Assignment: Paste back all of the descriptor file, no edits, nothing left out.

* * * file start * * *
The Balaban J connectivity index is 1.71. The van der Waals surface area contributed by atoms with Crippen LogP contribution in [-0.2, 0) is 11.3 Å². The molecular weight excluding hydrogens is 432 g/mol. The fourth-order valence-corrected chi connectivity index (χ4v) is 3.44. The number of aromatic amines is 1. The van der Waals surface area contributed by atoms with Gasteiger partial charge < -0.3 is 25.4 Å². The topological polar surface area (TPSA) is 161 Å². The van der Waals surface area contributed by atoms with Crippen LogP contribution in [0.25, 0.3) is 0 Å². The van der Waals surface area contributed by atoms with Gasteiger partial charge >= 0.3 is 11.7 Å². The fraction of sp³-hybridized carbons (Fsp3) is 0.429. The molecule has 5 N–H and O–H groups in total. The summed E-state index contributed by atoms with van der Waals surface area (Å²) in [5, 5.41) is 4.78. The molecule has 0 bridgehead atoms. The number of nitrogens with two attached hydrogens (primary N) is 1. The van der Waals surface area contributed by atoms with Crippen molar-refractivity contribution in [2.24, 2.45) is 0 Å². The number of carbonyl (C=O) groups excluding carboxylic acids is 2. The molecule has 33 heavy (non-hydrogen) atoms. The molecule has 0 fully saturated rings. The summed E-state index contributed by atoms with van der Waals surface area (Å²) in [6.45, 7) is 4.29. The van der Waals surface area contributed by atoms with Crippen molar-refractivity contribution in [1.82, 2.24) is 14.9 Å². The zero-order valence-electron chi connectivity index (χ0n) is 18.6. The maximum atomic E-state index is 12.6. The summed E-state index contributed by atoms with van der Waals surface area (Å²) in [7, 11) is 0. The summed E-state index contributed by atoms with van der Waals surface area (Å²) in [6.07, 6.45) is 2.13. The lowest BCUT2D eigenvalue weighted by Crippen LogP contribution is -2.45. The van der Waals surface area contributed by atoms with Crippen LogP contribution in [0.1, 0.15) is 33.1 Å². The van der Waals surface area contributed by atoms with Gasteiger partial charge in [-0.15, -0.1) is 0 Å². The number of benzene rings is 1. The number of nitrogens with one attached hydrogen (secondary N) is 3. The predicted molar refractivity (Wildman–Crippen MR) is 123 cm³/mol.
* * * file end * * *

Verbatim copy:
The Balaban J connectivity index is 1.71. The van der Waals surface area contributed by atoms with Crippen LogP contribution in [-0.2, 0) is 11.3 Å². The molecular weight excluding hydrogens is 432 g/mol. The fourth-order valence-corrected chi connectivity index (χ4v) is 3.44. The number of aromatic amines is 1. The van der Waals surface area contributed by atoms with Gasteiger partial charge < -0.3 is 25.4 Å². The topological polar surface area (TPSA) is 161 Å². The van der Waals surface area contributed by atoms with Crippen LogP contribution in [0.25, 0.3) is 0 Å². The van der Waals surface area contributed by atoms with Gasteiger partial charge >= 0.3 is 11.7 Å². The fraction of sp³-hybridized carbons (Fsp3) is 0.429. The molecule has 5 N–H and O–H groups in total. The summed E-state index contributed by atoms with van der Waals surface area (Å²) in [5, 5.41) is 4.78. The molecule has 0 bridgehead atoms. The number of nitrogens with two attached hydrogens (primary N) is 1. The van der Waals surface area contributed by atoms with Crippen molar-refractivity contribution in [2.24, 2.45) is 0 Å². The number of carbonyl (C=O) groups excluding carboxylic acids is 2. The molecule has 33 heavy (non-hydrogen) atoms. The molecule has 0 fully saturated rings. The summed E-state index contributed by atoms with van der Waals surface area (Å²) in [6.45, 7) is 4.29. The van der Waals surface area contributed by atoms with Crippen molar-refractivity contribution in [1.82, 2.24) is 14.9 Å². The zero-order valence-electron chi connectivity index (χ0n) is 18.6. The maximum atomic E-state index is 12.6. The summed E-state index contributed by atoms with van der Waals surface area (Å²) in [7, 11) is 0. The summed E-state index contributed by atoms with van der Waals surface area (Å²) in [6.07, 6.45) is 2.13. The lowest BCUT2D eigenvalue weighted by Crippen LogP contribution is -2.45. The van der Waals surface area contributed by atoms with Crippen LogP contribution in [0.1, 0.15) is 33.1 Å². The van der Waals surface area contributed by atoms with Gasteiger partial charge in [-0.15, -0.1) is 0 Å². The number of benzene rings is 1. The number of nitrogens with one attached hydrogen (secondary N) is 3. The predicted molar refractivity (Wildman–Crippen MR) is 123 cm³/mol.